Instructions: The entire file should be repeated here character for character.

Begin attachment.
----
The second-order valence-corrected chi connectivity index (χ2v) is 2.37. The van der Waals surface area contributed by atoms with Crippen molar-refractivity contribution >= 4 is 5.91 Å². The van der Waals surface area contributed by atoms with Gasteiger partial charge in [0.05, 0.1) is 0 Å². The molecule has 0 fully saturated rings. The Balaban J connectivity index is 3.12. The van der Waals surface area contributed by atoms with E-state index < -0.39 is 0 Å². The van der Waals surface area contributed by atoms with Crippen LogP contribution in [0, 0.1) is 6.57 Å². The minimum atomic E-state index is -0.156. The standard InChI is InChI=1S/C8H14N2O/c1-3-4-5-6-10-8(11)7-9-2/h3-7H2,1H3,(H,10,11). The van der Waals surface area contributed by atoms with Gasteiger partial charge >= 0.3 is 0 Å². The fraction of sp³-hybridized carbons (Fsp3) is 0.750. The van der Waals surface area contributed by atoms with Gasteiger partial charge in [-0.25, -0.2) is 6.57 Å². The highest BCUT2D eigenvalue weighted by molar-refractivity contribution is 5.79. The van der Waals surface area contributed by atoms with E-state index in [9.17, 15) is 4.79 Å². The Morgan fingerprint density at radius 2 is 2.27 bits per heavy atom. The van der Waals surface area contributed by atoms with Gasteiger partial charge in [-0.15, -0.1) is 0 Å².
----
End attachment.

The second-order valence-corrected chi connectivity index (χ2v) is 2.37. The van der Waals surface area contributed by atoms with Crippen molar-refractivity contribution >= 4 is 5.91 Å². The van der Waals surface area contributed by atoms with Gasteiger partial charge in [0.05, 0.1) is 0 Å². The molecule has 0 fully saturated rings. The Balaban J connectivity index is 3.12. The van der Waals surface area contributed by atoms with E-state index < -0.39 is 0 Å². The van der Waals surface area contributed by atoms with Crippen LogP contribution in [0, 0.1) is 6.57 Å². The minimum atomic E-state index is -0.156. The standard InChI is InChI=1S/C8H14N2O/c1-3-4-5-6-10-8(11)7-9-2/h3-7H2,1H3,(H,10,11). The van der Waals surface area contributed by atoms with Gasteiger partial charge >= 0.3 is 0 Å². The fraction of sp³-hybridized carbons (Fsp3) is 0.750. The van der Waals surface area contributed by atoms with Gasteiger partial charge in [-0.25, -0.2) is 6.57 Å². The highest BCUT2D eigenvalue weighted by molar-refractivity contribution is 5.79. The van der Waals surface area contributed by atoms with E-state index in [9.17, 15) is 4.79 Å². The Morgan fingerprint density at radius 2 is 2.27 bits per heavy atom. The van der Waals surface area contributed by atoms with Gasteiger partial charge in [-0.15, -0.1) is 0 Å².